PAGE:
When I first touched down in London I was staying in Tottenham in this 20 person hostel room, and this is still one of my favourite areas and times in the UK. It’s so multicultural, and coming from a Greek-Canadian background I felt super at home. Eating at family-run restaurants gave me that sense of community. I drew off that and I think it made me a bit homesick, which I think brought on the nostalgia. The other venue that completely comes to mind was just when I popped into Jazz After Dark. It’s a spot in Soho where Amy Winehouse got her career start. Sam Shaker was there, the legend that got her on stage, and we got to talking. To hear him so openly tell his stories and share them with me, it was just one of those surreal experiences that just made me think – this is why I came here, and this is the type of work I need to put in to make it happen.
Who are your biggest musical inspirations?
I think in music we are always taking in inspiration subconsciously. If you see or hear something you like I think you immediately store it. Art and music are just our interpretations of everything we take in. That being said, Thom Yorke & Radiohead are definitely an inspiration, just in their ability to twist genres. Frank Ocean also definitely comes to mind, the man as a storyteller is an inspiration. FKA Twigs as well, I listened to her latest album MAGDALENE for a month straight just trying to dissect it. Nicholas Jaar helped produce the LP and that man is also a genius. It’s just one of thoses things where I could sit here for hours shouting off names of people who’ve inspired me.
Is there a new artist that you’ve discovered over lockdown that you think we should have on our radar?
I’m probably a bit late to the party on this one, but over lockdown I discovered Khruangbin, and their album Mordechai, definitely a must listen for everyone. The vibes on that album are immense. Also, I didn’t discover Yves Tumor during lockdown, but I really sunk my teeth into the new album Heaven To A Tortured Mind – to me maybe the album of the year so far in 2020? (Other Than LaLaLand of course).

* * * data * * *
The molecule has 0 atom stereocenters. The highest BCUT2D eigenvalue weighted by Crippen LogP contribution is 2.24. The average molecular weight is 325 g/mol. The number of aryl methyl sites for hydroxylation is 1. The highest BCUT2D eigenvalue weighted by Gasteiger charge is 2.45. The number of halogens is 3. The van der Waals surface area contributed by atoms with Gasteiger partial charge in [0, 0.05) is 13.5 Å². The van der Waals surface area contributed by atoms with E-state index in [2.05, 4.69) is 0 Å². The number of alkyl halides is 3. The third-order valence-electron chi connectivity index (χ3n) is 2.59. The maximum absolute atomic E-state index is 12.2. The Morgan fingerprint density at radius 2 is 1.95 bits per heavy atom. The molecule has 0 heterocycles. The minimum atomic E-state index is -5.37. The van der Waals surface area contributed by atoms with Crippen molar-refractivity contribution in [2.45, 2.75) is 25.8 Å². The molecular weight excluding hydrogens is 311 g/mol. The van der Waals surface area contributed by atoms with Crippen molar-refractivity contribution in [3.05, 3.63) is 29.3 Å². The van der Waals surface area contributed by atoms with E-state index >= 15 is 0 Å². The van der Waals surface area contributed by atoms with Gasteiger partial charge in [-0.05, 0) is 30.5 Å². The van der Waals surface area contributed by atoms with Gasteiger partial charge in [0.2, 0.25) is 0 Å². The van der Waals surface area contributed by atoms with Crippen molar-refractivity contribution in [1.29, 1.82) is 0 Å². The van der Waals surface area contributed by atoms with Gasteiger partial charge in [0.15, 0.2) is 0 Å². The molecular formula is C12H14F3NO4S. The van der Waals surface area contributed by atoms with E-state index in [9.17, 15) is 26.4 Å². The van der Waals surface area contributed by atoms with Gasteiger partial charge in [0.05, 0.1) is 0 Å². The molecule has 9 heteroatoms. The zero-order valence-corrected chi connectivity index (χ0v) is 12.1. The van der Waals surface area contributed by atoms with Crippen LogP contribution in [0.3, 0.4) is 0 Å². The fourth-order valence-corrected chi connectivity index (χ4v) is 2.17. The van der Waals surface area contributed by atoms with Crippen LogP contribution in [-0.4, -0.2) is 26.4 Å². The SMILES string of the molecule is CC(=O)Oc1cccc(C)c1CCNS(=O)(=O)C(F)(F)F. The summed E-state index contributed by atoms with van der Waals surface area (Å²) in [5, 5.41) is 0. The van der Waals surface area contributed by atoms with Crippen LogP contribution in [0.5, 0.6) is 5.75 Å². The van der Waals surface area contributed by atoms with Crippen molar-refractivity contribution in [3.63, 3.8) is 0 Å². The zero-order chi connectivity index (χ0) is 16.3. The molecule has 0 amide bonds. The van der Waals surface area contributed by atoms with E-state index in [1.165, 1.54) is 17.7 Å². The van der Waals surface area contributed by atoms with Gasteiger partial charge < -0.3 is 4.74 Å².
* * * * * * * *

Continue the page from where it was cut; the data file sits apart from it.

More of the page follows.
The project feels very personal, particularly as you mention familial relationships as a source of creativity. Why did you want to conjure these memories in particular throughout LaLaLand?
I think creating those memories in such a rich physical form allowed me to deal with my homesickness. If I could recreate them I’d be able to revisit them anytime I wanted. That’s why working on the project as a whole was kind of my sanctuary. It reset me mentally and helped me come to terms with where I am today.
What else can we expect from you in 2020?
In terms of the rest of 2020, I’m releasing music with a collective in London by the name of RE:MIND – we just put out a single “Well Hell”. I’ve featured in a song on my friend Feux’s album Pure Nine which will be coming out. Throughout lockdown I’ve cut a couple more singles and started work on my next project, and I’ve designed the next few capsules of my clothing line “intrnit” which will start coming out before Christmas. So many good things to come in the last quarter of 2020, then hopefully in 2021 a new project and, fingers crossed, a bunch of live shows in the UK and Europe.
CONNECT WITH BASIL PANAGOP
photos / Hannah Grace
story / LADYGUNN staff